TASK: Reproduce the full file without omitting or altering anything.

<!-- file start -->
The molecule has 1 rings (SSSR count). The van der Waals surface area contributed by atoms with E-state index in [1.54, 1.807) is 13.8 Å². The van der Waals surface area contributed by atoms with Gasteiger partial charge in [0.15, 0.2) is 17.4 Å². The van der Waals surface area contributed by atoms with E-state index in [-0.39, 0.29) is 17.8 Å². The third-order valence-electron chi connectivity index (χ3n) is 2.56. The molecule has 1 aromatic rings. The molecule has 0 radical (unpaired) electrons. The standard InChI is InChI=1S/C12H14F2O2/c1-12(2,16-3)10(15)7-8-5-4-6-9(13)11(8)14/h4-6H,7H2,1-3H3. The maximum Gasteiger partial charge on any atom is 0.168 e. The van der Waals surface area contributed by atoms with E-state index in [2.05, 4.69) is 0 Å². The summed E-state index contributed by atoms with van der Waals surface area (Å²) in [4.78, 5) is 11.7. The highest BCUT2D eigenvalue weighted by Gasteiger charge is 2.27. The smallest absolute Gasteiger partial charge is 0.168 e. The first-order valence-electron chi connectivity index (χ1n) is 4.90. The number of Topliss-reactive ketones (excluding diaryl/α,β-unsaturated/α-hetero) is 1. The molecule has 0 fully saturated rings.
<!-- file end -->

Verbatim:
The molecule has 1 rings (SSSR count). The van der Waals surface area contributed by atoms with E-state index in [1.54, 1.807) is 13.8 Å². The van der Waals surface area contributed by atoms with Gasteiger partial charge in [0.15, 0.2) is 17.4 Å². The van der Waals surface area contributed by atoms with E-state index in [-0.39, 0.29) is 17.8 Å². The third-order valence-electron chi connectivity index (χ3n) is 2.56. The molecule has 1 aromatic rings. The molecule has 0 radical (unpaired) electrons. The standard InChI is InChI=1S/C12H14F2O2/c1-12(2,16-3)10(15)7-8-5-4-6-9(13)11(8)14/h4-6H,7H2,1-3H3. The maximum Gasteiger partial charge on any atom is 0.168 e. The van der Waals surface area contributed by atoms with E-state index in [2.05, 4.69) is 0 Å². The summed E-state index contributed by atoms with van der Waals surface area (Å²) in [4.78, 5) is 11.7. The highest BCUT2D eigenvalue weighted by Gasteiger charge is 2.27. The smallest absolute Gasteiger partial charge is 0.168 e. The first-order valence-electron chi connectivity index (χ1n) is 4.90. The number of Topliss-reactive ketones (excluding diaryl/α,β-unsaturated/α-hetero) is 1. The molecule has 0 fully saturated rings.